While there’s not a lot of actual conspiracy “theory” here, Belzer and Wayne come up with some very interesting ways of looking at famous cases that I never considered before. For example, the assassination of JFK. It is suggested in Dead Wrong that the reason the government engaged in such a massive cover-up was not so much because they were involved in the assassination (though a few rogue elements within might have been)—but that discovering the truth about the assassination would in turn compromise other CIA operations:
The cover-up was apparently necessitated by the exposure and implication of covert U.S. intelligence anti-Castro operations which were utilizing the Mafia to attempt to assassinate Fidel Castro. It is an often overlooked fact that in the immediate aftermath of the assassination, Robert F. Kennedy was the most powerful person in the United States—more so than even new President Lyndon B. Johnson. In the hours after the murder, it was Robert Kennedy and Kennedy loyalists who controlled the autopsy, the doctors, the body of President Kennedy, and the actions of much of the Secret Service, law enforcement, and emergency personnel…Obviously, Robert Kennedy was not involved in the death plot against his brother. But just as obviously, his hand was forced into covering up the true circumstances surrounding the murder.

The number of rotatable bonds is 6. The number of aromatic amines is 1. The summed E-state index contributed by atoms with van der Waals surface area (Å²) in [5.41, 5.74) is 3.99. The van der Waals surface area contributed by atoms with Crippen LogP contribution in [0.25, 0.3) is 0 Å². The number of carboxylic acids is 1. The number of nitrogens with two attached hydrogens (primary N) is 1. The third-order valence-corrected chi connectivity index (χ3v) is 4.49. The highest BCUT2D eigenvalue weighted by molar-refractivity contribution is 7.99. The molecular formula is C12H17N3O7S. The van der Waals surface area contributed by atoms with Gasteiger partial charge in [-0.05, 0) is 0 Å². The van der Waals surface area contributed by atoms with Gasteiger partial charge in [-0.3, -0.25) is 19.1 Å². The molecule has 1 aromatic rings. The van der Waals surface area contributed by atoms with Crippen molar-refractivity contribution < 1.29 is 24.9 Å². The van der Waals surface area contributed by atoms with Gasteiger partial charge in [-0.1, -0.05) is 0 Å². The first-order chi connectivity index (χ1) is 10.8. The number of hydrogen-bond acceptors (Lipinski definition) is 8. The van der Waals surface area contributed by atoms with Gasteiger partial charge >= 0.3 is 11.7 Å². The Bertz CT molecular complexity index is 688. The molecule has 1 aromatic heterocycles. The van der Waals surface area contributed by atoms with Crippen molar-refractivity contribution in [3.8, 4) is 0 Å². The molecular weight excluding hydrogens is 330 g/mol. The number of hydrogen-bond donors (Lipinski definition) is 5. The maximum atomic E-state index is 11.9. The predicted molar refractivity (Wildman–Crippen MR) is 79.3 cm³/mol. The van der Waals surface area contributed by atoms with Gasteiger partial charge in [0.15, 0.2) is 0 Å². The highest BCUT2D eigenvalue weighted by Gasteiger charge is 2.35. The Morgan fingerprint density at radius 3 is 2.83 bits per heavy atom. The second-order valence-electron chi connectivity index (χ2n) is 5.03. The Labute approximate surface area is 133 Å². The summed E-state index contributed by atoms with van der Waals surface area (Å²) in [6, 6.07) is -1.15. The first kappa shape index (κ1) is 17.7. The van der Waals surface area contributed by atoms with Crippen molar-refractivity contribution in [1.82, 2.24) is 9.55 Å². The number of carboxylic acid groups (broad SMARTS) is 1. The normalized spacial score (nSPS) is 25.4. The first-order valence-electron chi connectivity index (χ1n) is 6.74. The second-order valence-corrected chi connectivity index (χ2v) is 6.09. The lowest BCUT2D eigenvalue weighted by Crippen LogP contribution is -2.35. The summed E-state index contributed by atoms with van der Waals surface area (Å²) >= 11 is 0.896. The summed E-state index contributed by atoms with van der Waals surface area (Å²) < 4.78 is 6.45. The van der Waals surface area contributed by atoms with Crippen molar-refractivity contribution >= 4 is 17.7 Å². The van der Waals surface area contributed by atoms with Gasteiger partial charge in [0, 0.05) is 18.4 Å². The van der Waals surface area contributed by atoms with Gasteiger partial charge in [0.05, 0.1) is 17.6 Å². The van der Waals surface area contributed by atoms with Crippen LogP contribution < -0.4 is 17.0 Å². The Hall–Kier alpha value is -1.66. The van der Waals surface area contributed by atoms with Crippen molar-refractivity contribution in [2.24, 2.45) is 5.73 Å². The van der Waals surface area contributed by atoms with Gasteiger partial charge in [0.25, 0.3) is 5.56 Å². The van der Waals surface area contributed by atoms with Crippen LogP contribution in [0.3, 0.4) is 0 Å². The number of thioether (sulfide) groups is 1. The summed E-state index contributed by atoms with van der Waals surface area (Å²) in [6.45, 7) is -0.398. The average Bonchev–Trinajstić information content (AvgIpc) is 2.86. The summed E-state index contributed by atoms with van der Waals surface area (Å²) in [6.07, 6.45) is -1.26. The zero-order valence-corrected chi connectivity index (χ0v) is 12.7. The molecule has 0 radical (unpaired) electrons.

So we have the idea here that the parties who engage in cover-ups might not be the same ones who have committed the initial crimes. Same thing for Monroe—she wasn’t murdered by the Kennedys, but the Kennedys had to conduct a full cover-up in order to keep other secrets safe.
Dead Wrong ends with an afterward by Jesse Ventura. He reiterates a crucial point Belzer mentions in the introduction and which is exemplified in the methodology of the book itself: the idea that the word “conspiracy” has been automatically conflated with “crazy” in our mass-media, and why this is an erroneous assumption to make.
Another disturbing trend in recent events is what I see as the very intentional manipulation of the word “conspiracy.” They would have us believe that any person who believes that something might possibly be a conspiracy has to be a demented individual. They make it sound like one would have to be crazy to even suspect that members of our government could take part in a conspiracy. I suggest that the truth of the matter is quite the contrary. As this book has clearly established, conspiracies are not some rare occurrence in history. They are common. They can and do happen all the time.
Unless reading a lot of procedural/science stuff deeply bores you, I would strongly recommend adding Dead Wrong to your library. As much as I like the more esoteric/”outre” books on these topics, texts like this have the greatest ability to change minds…or at least render minds more open to new ideas and possibilities.
More to read about on Butterfly Language:
The One Where Richard Belzer Got Knocked Unconscious By Hulk Hogan
Born On This Day: Andy Kaufman, Who Did It For The Lulz
Put On These Glasses: A Tribute To Rowdy Roddy Piper and “They Live”